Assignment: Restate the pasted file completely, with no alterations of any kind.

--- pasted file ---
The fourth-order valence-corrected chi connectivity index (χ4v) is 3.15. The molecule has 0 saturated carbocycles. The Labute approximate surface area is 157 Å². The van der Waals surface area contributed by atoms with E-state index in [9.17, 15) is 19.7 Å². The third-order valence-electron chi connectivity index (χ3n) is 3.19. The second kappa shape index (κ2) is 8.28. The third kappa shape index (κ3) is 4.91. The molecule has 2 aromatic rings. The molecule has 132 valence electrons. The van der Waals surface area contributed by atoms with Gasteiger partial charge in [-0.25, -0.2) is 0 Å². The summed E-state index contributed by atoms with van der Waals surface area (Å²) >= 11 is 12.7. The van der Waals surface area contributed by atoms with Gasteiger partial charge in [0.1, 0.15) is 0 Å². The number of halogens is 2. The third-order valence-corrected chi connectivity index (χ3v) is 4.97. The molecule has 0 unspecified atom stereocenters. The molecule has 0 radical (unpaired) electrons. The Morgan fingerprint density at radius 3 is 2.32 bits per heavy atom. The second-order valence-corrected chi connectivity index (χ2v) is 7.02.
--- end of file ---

The fourth-order valence-corrected chi connectivity index (χ4v) is 3.15. The molecule has 0 saturated carbocycles. The Labute approximate surface area is 157 Å². The van der Waals surface area contributed by atoms with E-state index in [9.17, 15) is 19.7 Å². The third-order valence-electron chi connectivity index (χ3n) is 3.19. The second kappa shape index (κ2) is 8.28. The third kappa shape index (κ3) is 4.91. The molecule has 2 aromatic rings. The molecule has 132 valence electrons. The van der Waals surface area contributed by atoms with Gasteiger partial charge in [-0.25, -0.2) is 0 Å². The summed E-state index contributed by atoms with van der Waals surface area (Å²) >= 11 is 12.7. The van der Waals surface area contributed by atoms with Gasteiger partial charge in [0.1, 0.15) is 0 Å². The number of halogens is 2. The third-order valence-corrected chi connectivity index (χ3v) is 4.97. The molecule has 0 unspecified atom stereocenters. The molecule has 0 radical (unpaired) electrons. The Morgan fingerprint density at radius 3 is 2.32 bits per heavy atom. The second-order valence-corrected chi connectivity index (χ2v) is 7.02.